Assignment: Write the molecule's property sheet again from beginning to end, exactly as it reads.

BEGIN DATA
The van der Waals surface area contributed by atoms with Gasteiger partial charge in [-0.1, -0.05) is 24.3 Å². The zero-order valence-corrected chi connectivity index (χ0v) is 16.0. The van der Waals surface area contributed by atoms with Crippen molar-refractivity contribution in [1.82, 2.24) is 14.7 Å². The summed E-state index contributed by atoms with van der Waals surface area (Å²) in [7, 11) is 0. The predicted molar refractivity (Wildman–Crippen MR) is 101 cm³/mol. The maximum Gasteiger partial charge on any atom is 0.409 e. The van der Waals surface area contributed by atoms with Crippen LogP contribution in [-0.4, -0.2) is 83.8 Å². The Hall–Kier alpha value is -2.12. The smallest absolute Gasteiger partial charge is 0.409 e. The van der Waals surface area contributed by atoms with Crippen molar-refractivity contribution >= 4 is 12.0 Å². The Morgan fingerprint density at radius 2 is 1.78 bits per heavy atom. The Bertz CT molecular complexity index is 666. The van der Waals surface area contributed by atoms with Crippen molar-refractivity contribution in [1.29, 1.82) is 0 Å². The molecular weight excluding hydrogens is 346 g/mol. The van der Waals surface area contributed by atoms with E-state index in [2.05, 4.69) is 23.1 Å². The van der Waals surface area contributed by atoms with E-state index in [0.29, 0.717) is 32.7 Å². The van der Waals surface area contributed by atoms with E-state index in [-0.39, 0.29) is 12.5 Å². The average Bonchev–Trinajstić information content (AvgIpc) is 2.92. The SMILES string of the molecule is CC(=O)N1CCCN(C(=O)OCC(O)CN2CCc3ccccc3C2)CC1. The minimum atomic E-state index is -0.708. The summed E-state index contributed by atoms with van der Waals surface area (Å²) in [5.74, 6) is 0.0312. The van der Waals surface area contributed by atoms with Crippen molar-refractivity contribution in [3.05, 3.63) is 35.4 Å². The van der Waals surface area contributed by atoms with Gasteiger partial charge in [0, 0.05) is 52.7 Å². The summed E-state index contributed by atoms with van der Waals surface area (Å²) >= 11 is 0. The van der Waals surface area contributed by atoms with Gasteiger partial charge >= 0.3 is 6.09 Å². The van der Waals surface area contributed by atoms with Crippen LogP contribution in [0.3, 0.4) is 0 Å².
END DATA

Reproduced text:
The van der Waals surface area contributed by atoms with Gasteiger partial charge in [-0.1, -0.05) is 24.3 Å². The zero-order valence-corrected chi connectivity index (χ0v) is 16.0. The van der Waals surface area contributed by atoms with Crippen molar-refractivity contribution in [1.82, 2.24) is 14.7 Å². The summed E-state index contributed by atoms with van der Waals surface area (Å²) in [7, 11) is 0. The predicted molar refractivity (Wildman–Crippen MR) is 101 cm³/mol. The maximum Gasteiger partial charge on any atom is 0.409 e. The van der Waals surface area contributed by atoms with Crippen LogP contribution in [-0.4, -0.2) is 83.8 Å². The Hall–Kier alpha value is -2.12. The smallest absolute Gasteiger partial charge is 0.409 e. The van der Waals surface area contributed by atoms with Crippen molar-refractivity contribution >= 4 is 12.0 Å². The Morgan fingerprint density at radius 2 is 1.78 bits per heavy atom. The Bertz CT molecular complexity index is 666. The van der Waals surface area contributed by atoms with Crippen molar-refractivity contribution in [1.29, 1.82) is 0 Å². The molecular weight excluding hydrogens is 346 g/mol. The van der Waals surface area contributed by atoms with E-state index in [2.05, 4.69) is 23.1 Å². The van der Waals surface area contributed by atoms with E-state index in [0.29, 0.717) is 32.7 Å². The van der Waals surface area contributed by atoms with E-state index in [-0.39, 0.29) is 12.5 Å². The average Bonchev–Trinajstić information content (AvgIpc) is 2.92. The SMILES string of the molecule is CC(=O)N1CCCN(C(=O)OCC(O)CN2CCc3ccccc3C2)CC1. The minimum atomic E-state index is -0.708. The summed E-state index contributed by atoms with van der Waals surface area (Å²) in [5.74, 6) is 0.0312. The van der Waals surface area contributed by atoms with Crippen molar-refractivity contribution in [3.05, 3.63) is 35.4 Å². The van der Waals surface area contributed by atoms with Gasteiger partial charge in [0, 0.05) is 52.7 Å². The summed E-state index contributed by atoms with van der Waals surface area (Å²) >= 11 is 0. The van der Waals surface area contributed by atoms with Gasteiger partial charge >= 0.3 is 6.09 Å². The van der Waals surface area contributed by atoms with Crippen LogP contribution in [0.3, 0.4) is 0 Å².